(I should note that the string of puns at the end there totally rips off Chuck Eddy's review of Sir Mix-a-Lot for SPIN, Al Shipley's review of Chris Brown over at Singles Jukebox, and Ethan Padgett's review of Birdman/Lil'Wayne for Baltimore City Paper. Shoulders of giants and whatnot.)

Next up, a completely underwhelming Fania Records remix CD by Joe Claussell. The rhythm may be gonna get ya; the Sacred Rhythm, on the other hand, will not. Also from PopMatters:

Claussell has long been prominent in NYC’s house music scene, but he has strange notions of what the kids are listening to these days. “How many kids… now even know what Fania was?” he asks in the liner notes. “Maybe some of them might hear this and get turned on.” I dunno; at times Hammock House resembles one of those Grammy-winning Herbie Hancock tribute albums, or deep house night at Body&SOUL, or even the suede-chested tones of Chuck Mangione, but how many kids are getting turned on by that stuff? (Besides all the Destroyer fans, I mean.) Straight-up Fania albums are crisper, noisier, and way more exciting, and they have cooler album covers too.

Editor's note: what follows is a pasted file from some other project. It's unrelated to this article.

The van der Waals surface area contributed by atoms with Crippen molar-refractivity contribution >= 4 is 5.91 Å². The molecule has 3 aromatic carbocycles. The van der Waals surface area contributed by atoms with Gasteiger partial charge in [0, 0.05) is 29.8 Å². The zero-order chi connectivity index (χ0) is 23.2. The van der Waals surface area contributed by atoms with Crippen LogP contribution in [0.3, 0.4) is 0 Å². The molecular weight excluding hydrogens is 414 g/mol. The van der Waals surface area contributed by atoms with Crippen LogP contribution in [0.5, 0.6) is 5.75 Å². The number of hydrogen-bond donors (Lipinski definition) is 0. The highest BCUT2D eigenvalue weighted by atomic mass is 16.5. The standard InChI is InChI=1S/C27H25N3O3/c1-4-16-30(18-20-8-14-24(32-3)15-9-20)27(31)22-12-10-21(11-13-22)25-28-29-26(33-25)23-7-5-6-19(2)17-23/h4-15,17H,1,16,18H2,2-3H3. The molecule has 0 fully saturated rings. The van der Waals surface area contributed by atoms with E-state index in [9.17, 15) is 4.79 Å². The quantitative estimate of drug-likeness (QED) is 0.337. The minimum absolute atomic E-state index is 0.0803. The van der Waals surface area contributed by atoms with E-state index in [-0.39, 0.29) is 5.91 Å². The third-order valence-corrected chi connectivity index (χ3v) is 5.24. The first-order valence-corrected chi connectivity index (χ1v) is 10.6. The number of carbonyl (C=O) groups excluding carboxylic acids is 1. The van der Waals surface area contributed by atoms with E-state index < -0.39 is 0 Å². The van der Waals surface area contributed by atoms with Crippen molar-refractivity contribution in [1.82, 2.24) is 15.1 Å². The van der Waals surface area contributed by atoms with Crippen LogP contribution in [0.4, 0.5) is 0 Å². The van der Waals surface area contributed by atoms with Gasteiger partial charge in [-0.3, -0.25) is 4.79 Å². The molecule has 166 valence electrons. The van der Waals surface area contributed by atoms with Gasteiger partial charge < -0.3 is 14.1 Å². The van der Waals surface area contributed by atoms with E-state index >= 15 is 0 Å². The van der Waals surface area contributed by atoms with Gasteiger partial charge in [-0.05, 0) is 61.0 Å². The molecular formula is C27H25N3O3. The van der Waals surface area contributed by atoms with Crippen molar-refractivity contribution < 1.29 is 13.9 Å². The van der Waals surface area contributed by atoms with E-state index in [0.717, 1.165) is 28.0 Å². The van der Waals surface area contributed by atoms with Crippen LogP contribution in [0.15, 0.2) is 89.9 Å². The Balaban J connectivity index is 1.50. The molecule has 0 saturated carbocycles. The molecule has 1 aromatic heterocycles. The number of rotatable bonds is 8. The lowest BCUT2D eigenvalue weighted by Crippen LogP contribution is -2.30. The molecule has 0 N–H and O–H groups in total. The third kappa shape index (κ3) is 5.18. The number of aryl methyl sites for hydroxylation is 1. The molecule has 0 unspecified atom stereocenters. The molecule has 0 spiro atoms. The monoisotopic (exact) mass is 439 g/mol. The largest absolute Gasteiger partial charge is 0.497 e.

Not that Claussell should have released a bunch of straight-up Fania songs. But that’s what I’d rather listen to, and I know plenty of kids who’d agree.

(Yes, I will take ANY opportunity to make fun of Destroyer.)

Wednesday, August 10, 2011

This Drive-By Truckers best-of is Worth It.

It's not what I'd choose for a Drive-By Truckers best-of, but judging by the comments at PopMatters, I may have idiosyncratic Drive-By Truckers taste. For instance, I do not like their slow songs. But fewer than half these songs are slow, so there you go. From my review:

On Ugly Buildings, Whores & Politicians, an overview of their career up ‘til 2009, Drive-By Truckers are a big floppy mess, a wad of hair soaked in Sterling Bigmouth and meat juice. The rhythm section bashes out backbeat after backbeat, and the guitar riffs tend to be what other bands call “chord progressions”. There’s always some stray guitar or pedal steel wheedling over the top of everything else, a little lost stream of consciousness. Singer/songwriter/guitarists Cooley, Patterson Hood, and Jason Isbell sound like they’re discovering their songs as they go, and often as not they neglect to include a chorus. Despite their claim that Lynyrd Skynyrd is “America’s Greatest Rock and Roll Band”, the Truckers are way more Neil than Ronnie.